"Autumn Leaves" is really an alternation between the major key and its relative minor:
ii-V-I-IV-vii in G major
ii-V-i in E minor
The Em7 becomes the vi in G major again, leading back to Am7.
In the bridge, the sequence is reversed. It starts with the ii-V-i in E minor (F#m7b5-B7-Em) and goes on to a ii-V-I in G major.
Finally (C section) it works its way back to the minor key tonic (Em).
In the melody, the E melodic minor scale is used on the B7 (bar 6) - which is a clue for what you can do as a soloist.
Otherwise, the G major scale will cover just about everything - as long as you're aware of how it shifts to E minor all the time.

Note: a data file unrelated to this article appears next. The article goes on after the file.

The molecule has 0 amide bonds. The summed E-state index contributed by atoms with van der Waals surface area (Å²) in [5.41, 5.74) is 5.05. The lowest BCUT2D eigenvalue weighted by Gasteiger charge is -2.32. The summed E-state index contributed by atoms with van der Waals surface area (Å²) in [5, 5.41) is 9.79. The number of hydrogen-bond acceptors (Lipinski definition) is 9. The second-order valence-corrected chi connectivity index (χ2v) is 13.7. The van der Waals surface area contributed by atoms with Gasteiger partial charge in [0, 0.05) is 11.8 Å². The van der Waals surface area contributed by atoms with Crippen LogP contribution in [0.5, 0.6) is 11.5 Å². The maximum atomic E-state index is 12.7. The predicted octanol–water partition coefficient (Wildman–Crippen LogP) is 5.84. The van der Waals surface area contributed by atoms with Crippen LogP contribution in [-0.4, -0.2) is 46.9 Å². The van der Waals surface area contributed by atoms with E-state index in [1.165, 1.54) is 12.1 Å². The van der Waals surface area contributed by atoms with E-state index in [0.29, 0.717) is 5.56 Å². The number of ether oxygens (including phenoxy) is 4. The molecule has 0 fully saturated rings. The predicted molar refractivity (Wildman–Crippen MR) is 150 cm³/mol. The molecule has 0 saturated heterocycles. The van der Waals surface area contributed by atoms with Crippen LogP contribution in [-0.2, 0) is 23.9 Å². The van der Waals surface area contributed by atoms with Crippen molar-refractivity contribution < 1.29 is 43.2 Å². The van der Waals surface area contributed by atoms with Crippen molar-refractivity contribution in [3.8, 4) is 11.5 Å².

The D minor pent - is that what you really meant? - won't work in the bridge (IMO) - it has an F natural, which is definitely out of key - except on the B7 (oddly, see below).
I'd suggest using E minor pent (or even B minor pent might sound cool), but also thinking about the chord arpeggios. Go for the interesting chord tones that aren't in the scale: the D# on the B7, the C on the F#m7b5 (the B7 can have a b9, C, too).
A more advanced jazz choice would to superimpose other minor pents or arpeggios: Am on the F#m7b5, and Cm (yep Cm!) or Dm on the B7.
D minor pent on the B7 chord gives you the #9 (D), b5 (F), #5 (G), b7 (A), and b9 (C) - a highly sophisticated jazz choice!:-)
(IOW, it helps to know why these strange choices work - because you are introducing certain valid chord extensions.)
D minor pent will NOT work anywhere else on this tune.